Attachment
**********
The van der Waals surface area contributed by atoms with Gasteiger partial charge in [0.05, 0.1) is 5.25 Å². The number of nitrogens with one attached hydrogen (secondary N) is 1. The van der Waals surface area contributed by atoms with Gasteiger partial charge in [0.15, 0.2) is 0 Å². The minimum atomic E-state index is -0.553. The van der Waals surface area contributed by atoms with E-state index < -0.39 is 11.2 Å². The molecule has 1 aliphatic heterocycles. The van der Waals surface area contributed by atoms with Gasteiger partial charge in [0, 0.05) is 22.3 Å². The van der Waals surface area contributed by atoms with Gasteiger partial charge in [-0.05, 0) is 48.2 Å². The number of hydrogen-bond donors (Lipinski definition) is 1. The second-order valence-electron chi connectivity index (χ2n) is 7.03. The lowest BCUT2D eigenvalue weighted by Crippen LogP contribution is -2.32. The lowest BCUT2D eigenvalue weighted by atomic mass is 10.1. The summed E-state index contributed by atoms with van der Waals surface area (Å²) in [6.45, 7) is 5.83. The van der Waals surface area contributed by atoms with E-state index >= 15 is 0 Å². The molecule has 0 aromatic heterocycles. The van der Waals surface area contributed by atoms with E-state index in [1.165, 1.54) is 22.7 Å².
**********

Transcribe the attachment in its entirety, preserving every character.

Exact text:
The van der Waals surface area contributed by atoms with Gasteiger partial charge in [0.05, 0.1) is 5.25 Å². The number of nitrogens with one attached hydrogen (secondary N) is 1. The van der Waals surface area contributed by atoms with Gasteiger partial charge in [0.15, 0.2) is 0 Å². The minimum atomic E-state index is -0.553. The van der Waals surface area contributed by atoms with E-state index < -0.39 is 11.2 Å². The molecule has 1 aliphatic heterocycles. The van der Waals surface area contributed by atoms with Gasteiger partial charge in [0, 0.05) is 22.3 Å². The van der Waals surface area contributed by atoms with Gasteiger partial charge in [-0.05, 0) is 48.2 Å². The number of hydrogen-bond donors (Lipinski definition) is 1. The second-order valence-electron chi connectivity index (χ2n) is 7.03. The lowest BCUT2D eigenvalue weighted by Crippen LogP contribution is -2.32. The lowest BCUT2D eigenvalue weighted by atomic mass is 10.1. The summed E-state index contributed by atoms with van der Waals surface area (Å²) in [6.45, 7) is 5.83. The van der Waals surface area contributed by atoms with E-state index >= 15 is 0 Å². The molecule has 0 aromatic heterocycles. The van der Waals surface area contributed by atoms with E-state index in [1.165, 1.54) is 22.7 Å².